House of Delegates fails to tackle legislators' benefits

February 17, 2010

Wednesday, February 10, and again on Friday, February 12, on the floor of the Maryland House of Delegates a very interesting series of events occurred. Due to the blizzard many delegates were unable to attend much less any media. The expectation was that very little business would take place.

Every four years there is an independent commission that studies the compensation of the legislature. While the commission had recommended some increase, all parties agreed that these are certainly not the times to consider any type of raises, given that so many of our neighbors are suffering financially. Due to the nature of this joint resolution and the rejection of raises, it was moved through the processes rather quickly.

For the last month I have had the privilege to lead a group of Republican delegates in developing ideas for decreasing some of the strain on the state. One of the largest problems with significant consequences for our state concerns the benefit programs for state employees. We agreed to draft an amendment to this resolution to reduce the generous pension for legislators. According to Marta Mossburg of the Maryland Public Policy Institute, the current plan offers "full time benefits for part time work." Del. Bill Frank offered two solutions. The first would have moved all future pension benefits for current or newly elected officials into a plan similar to a 401k. The second would have moved the legislators into the same plan as state employees. Either would be a reduction to the current generous benefits and would save the state millions of dollars over time. Obviously, more needs to be done, but this is a start. Some have called this is an election year ploy. Unfortunately, under the state constitution, the pay and benefits for the legislature are only reviewed every four years.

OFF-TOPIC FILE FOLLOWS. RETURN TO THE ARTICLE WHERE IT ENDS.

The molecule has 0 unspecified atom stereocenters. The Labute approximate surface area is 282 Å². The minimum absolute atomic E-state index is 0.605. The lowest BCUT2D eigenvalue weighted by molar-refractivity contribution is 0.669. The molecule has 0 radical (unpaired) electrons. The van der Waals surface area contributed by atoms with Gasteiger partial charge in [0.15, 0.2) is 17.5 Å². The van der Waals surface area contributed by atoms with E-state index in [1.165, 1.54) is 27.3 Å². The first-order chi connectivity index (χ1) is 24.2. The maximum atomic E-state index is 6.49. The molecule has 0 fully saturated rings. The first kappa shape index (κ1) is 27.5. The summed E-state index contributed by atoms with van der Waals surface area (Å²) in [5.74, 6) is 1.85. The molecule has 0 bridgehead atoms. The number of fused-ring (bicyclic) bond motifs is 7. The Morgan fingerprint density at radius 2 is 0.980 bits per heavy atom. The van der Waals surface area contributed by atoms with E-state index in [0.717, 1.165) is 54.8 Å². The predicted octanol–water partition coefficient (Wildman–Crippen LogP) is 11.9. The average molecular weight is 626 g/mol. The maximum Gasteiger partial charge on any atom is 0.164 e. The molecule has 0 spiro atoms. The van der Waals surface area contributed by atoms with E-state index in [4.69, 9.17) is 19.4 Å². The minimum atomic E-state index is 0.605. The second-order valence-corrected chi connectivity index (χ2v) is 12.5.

Due to some procedural issues, Delegate Frank was not even allowed to offer his amendment. The vote went down party lines. Several of those who voted initially against allowing him to offer his amendment, when questioned later, had no idea as to the nature of his amendment. Admittedly, there are procedures to make sure that these matters are properly vetted. At the end of the day the legislature had an opportunity to lead by example and allowed procedural issues to set this aside for four more years.

With the pension plans and employee health programs showing an unfunded status of approximately $30 billion, now is not the time for anything less than serious discussions of these issues. We must focus on substance over form.

Andrew Serafini, Annapolis.

The writer is a Republican representing District 2a in Hagerstown.

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